8 Commandments for Success with Obesity Surgery – My Bariatric Life

My Bariatric Life Health Guide
  • I have been successful in losing weight and gaining health through gastric bypass. Formerly, I was a processed food junkie on roughly 10 prescription medications for obesity-related illnesses: diabetes, hypertension, asthma, GERD/acid reflux, celiac disease, and depression. Since 2003, I have left the ranks of the morbidly obese and remain free from 9 of the 10 of those prescription medications. My health and my life have never been better.

     

    You can live your best life after weight-loss surgery!

     

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    Here are my 8 Commandments for Success with Bariatric Surgery.

     

    Click through to read the linked articles for in-depth information on each commandment.

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    1. Be mentally prepared for change. You will experience a major weight-loss and complete lifestyle change in a very short amount of time. Make sure that you fully understand what to expect. A good book to help you along the way is, The Emotional First Aid Kit: A Practical Guide to Life after Bariatric Surgery. Change can place stress on family and marital relationships, so make sure your family is prepared for change, too.

     

    2. Change your environment. Rid your life of the things that will prevent you from being successful. Throw away all the foods that make you fat (and alcohol and cigarettes) and replace them with nutritious whole foods. Replace your old eating buddies with friends from your bariatric surgeon’s support group, an Overeaters Anonymous support group, or online communities like ObesityHelp and RealSelf. Disconnect your cable TV--you are no longer a couch potato! Surround yourself with the things and people that will inspire and motivate you through transformation.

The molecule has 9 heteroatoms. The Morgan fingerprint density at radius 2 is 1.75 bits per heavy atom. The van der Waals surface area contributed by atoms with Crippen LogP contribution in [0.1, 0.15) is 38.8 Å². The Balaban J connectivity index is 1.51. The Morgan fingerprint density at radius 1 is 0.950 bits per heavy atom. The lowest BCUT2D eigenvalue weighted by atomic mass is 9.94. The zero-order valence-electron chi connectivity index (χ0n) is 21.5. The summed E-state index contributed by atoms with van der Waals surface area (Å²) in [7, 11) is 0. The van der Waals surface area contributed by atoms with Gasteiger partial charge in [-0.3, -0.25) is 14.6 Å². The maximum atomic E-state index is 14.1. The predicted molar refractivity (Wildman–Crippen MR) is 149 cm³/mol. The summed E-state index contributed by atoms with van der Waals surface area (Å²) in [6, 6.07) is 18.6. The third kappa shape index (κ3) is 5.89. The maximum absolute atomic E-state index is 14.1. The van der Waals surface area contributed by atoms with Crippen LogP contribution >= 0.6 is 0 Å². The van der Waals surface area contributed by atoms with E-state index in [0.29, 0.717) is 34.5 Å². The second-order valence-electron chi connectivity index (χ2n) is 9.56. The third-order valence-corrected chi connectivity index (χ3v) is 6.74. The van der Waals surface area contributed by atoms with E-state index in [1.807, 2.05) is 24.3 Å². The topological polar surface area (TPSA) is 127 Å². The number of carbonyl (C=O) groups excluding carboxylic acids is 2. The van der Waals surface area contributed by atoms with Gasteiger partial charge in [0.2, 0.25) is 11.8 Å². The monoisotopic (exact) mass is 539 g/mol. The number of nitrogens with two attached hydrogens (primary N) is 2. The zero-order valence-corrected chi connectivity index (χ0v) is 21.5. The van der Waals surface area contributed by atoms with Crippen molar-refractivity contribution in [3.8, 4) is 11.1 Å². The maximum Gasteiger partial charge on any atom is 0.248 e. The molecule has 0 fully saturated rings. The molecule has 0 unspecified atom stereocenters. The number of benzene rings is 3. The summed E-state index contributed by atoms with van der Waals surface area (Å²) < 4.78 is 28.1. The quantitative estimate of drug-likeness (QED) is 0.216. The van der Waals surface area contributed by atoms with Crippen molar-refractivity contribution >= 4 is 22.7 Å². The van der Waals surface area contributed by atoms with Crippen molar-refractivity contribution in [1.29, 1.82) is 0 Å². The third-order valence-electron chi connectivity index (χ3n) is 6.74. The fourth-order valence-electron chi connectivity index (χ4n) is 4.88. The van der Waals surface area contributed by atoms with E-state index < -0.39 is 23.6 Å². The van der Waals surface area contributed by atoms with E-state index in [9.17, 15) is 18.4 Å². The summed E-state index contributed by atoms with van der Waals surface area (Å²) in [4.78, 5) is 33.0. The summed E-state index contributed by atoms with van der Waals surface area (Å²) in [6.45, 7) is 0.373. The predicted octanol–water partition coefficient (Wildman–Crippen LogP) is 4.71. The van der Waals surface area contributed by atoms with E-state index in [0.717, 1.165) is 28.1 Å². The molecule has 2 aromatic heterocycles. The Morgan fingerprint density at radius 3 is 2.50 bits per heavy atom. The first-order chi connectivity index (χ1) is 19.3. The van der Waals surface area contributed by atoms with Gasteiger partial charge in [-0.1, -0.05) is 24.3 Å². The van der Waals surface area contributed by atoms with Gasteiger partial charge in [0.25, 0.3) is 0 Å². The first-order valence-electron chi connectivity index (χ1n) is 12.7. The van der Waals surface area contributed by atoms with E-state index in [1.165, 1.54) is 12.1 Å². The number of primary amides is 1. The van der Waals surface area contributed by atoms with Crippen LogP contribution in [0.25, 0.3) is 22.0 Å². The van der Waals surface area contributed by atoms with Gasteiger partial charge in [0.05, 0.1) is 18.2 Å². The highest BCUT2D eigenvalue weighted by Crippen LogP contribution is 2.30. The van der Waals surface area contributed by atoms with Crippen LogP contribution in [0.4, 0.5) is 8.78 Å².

3. Re-learn how to eat. You must undo your patterns of unhealthy eating. A successful bariatric surgery can be undone by grazing and emotional eating. You will live well after obesity surgery through diet, nutrition, and weight control and making healthy food choices when you shop.

     

    4. Follow the pouch rules. Simple as that – follow the pouch rules.

     

    5. Take your vitamins. There are specific vitamins and minerals that are necessary after obesity surgery for optimal health. That’s because bariatric surgery restricts the amount of food that you eat, as well as restricts the nutrients your body absorbs. Health issues can arise from too low levels of vitamins and minerals. Last year I battled iron deficiency anemia and it took a long time to recover.

     

    6. Get fit. You will need to find the motivation to exercise. It’s OK to start out slow, but you eventually need to challenge your body beyond its comfort zone once your doctor medically clears you for vigorous exercise. To start out there are plus-sized gyms where you may feel more comfortable exercising.

     

    7. Be mentally prepared for disappointments. You will lose a lot of weight through bariatric surgery but it will not fix all the problems in your life. There may still be emotional aspects of your life to be addressed, such as unhealthy marital relationships or self-esteem issues. You may be disappointed in your appearance or inability to exercise and be active owing to excess hanging skin. You may experience weight-loss plateaus or weight regain.

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    8. Be empowered to overcome struggles. Have a plan of action. I have learned through trial and error that waiting to see a five-pound weight gain on the scale is too much for me to manage. If I see a three-pound weight gain, I tighten up my diet and exercise, or do a one-day fast on protein drinks. Some people risk alcohol abuse after bariatric surgery but there are simple solutions for treatment, too. And if excess skin is keeping you from living a life you love, then learn about body contouring plastic surgery after massive weight loss. I had a total body lift this year and never dreamed I could have a stunning body like this at age 49 after morbid obesity. 

      

    Living life well-fed, 

    My Bariatric Life 

     

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Published On: December 22, 2013